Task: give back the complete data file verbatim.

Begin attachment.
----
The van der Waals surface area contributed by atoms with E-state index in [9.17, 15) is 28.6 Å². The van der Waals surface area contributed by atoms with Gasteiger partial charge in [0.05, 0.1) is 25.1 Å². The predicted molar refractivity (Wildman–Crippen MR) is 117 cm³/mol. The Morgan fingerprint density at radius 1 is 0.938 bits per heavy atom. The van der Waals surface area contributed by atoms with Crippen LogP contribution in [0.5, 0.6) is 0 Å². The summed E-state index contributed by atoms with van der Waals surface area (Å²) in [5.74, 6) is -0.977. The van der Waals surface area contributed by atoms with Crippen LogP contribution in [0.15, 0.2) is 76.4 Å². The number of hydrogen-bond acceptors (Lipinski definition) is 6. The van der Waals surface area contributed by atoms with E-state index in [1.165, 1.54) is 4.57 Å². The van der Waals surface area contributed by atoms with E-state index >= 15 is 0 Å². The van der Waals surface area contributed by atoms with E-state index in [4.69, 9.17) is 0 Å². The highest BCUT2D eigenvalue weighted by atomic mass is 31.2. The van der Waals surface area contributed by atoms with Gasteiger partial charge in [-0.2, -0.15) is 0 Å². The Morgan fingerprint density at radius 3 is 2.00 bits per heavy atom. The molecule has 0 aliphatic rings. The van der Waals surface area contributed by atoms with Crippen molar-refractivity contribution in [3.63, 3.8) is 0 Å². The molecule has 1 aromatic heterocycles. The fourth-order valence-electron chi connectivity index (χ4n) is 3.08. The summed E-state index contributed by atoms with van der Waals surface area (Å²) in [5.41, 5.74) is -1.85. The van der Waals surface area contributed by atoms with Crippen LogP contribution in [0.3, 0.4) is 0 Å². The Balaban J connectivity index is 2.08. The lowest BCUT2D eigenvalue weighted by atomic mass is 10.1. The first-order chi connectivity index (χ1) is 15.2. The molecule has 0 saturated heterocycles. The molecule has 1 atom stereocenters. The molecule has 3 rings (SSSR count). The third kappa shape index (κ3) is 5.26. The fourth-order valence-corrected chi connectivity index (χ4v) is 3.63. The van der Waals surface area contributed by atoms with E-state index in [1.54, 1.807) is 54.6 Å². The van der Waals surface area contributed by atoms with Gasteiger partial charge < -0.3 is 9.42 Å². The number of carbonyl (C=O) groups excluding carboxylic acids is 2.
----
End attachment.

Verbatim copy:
The van der Waals surface area contributed by atoms with E-state index in [9.17, 15) is 28.6 Å². The van der Waals surface area contributed by atoms with Gasteiger partial charge in [0.05, 0.1) is 25.1 Å². The predicted molar refractivity (Wildman–Crippen MR) is 117 cm³/mol. The Morgan fingerprint density at radius 1 is 0.938 bits per heavy atom. The van der Waals surface area contributed by atoms with Crippen LogP contribution in [0.5, 0.6) is 0 Å². The summed E-state index contributed by atoms with van der Waals surface area (Å²) in [5.74, 6) is -0.977. The van der Waals surface area contributed by atoms with Crippen LogP contribution in [0.15, 0.2) is 76.4 Å². The number of hydrogen-bond acceptors (Lipinski definition) is 6. The van der Waals surface area contributed by atoms with E-state index in [1.165, 1.54) is 4.57 Å². The van der Waals surface area contributed by atoms with E-state index >= 15 is 0 Å². The van der Waals surface area contributed by atoms with E-state index in [4.69, 9.17) is 0 Å². The highest BCUT2D eigenvalue weighted by atomic mass is 31.2. The van der Waals surface area contributed by atoms with Gasteiger partial charge in [-0.2, -0.15) is 0 Å². The Morgan fingerprint density at radius 3 is 2.00 bits per heavy atom. The molecule has 0 aliphatic rings. The van der Waals surface area contributed by atoms with Crippen molar-refractivity contribution in [3.63, 3.8) is 0 Å². The molecule has 1 aromatic heterocycles. The fourth-order valence-electron chi connectivity index (χ4n) is 3.08. The summed E-state index contributed by atoms with van der Waals surface area (Å²) in [5.41, 5.74) is -1.85. The van der Waals surface area contributed by atoms with Crippen LogP contribution in [0.3, 0.4) is 0 Å². The Balaban J connectivity index is 2.08. The lowest BCUT2D eigenvalue weighted by atomic mass is 10.1. The first-order chi connectivity index (χ1) is 15.2. The molecule has 0 saturated heterocycles. The molecule has 1 atom stereocenters. The molecule has 3 rings (SSSR count). The third kappa shape index (κ3) is 5.26. The fourth-order valence-corrected chi connectivity index (χ4v) is 3.63. The van der Waals surface area contributed by atoms with E-state index in [1.54, 1.807) is 54.6 Å². The van der Waals surface area contributed by atoms with Gasteiger partial charge < -0.3 is 9.42 Å². The number of carbonyl (C=O) groups excluding carboxylic acids is 2.